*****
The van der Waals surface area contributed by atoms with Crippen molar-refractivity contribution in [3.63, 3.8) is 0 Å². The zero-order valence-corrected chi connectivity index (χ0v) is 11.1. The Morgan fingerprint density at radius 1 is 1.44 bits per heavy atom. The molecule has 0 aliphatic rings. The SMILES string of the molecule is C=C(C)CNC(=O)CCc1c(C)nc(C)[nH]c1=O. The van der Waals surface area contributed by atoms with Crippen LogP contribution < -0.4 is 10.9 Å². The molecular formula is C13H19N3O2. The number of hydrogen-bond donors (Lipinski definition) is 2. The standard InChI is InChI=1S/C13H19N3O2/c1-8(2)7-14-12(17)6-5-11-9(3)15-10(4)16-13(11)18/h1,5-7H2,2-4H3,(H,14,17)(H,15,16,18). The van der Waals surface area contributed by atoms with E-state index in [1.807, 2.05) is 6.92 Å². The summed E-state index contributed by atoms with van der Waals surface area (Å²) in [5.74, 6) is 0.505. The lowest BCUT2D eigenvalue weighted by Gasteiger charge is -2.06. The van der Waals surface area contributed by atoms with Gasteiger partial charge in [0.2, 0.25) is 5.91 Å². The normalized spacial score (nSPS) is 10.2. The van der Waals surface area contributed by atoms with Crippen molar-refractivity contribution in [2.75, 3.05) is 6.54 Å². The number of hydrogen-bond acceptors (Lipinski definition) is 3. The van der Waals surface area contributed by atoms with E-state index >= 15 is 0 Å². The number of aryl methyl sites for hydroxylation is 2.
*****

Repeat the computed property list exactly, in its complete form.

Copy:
The van der Waals surface area contributed by atoms with Crippen molar-refractivity contribution in [3.63, 3.8) is 0 Å². The zero-order valence-corrected chi connectivity index (χ0v) is 11.1. The Morgan fingerprint density at radius 1 is 1.44 bits per heavy atom. The molecule has 0 aliphatic rings. The SMILES string of the molecule is C=C(C)CNC(=O)CCc1c(C)nc(C)[nH]c1=O. The van der Waals surface area contributed by atoms with Crippen LogP contribution < -0.4 is 10.9 Å². The molecular formula is C13H19N3O2. The number of hydrogen-bond donors (Lipinski definition) is 2. The standard InChI is InChI=1S/C13H19N3O2/c1-8(2)7-14-12(17)6-5-11-9(3)15-10(4)16-13(11)18/h1,5-7H2,2-4H3,(H,14,17)(H,15,16,18). The van der Waals surface area contributed by atoms with E-state index in [1.807, 2.05) is 6.92 Å². The summed E-state index contributed by atoms with van der Waals surface area (Å²) in [5.74, 6) is 0.505. The lowest BCUT2D eigenvalue weighted by Gasteiger charge is -2.06. The van der Waals surface area contributed by atoms with Gasteiger partial charge in [0.2, 0.25) is 5.91 Å². The normalized spacial score (nSPS) is 10.2. The van der Waals surface area contributed by atoms with Crippen molar-refractivity contribution in [2.75, 3.05) is 6.54 Å². The number of hydrogen-bond acceptors (Lipinski definition) is 3. The van der Waals surface area contributed by atoms with E-state index >= 15 is 0 Å². The number of aryl methyl sites for hydroxylation is 2.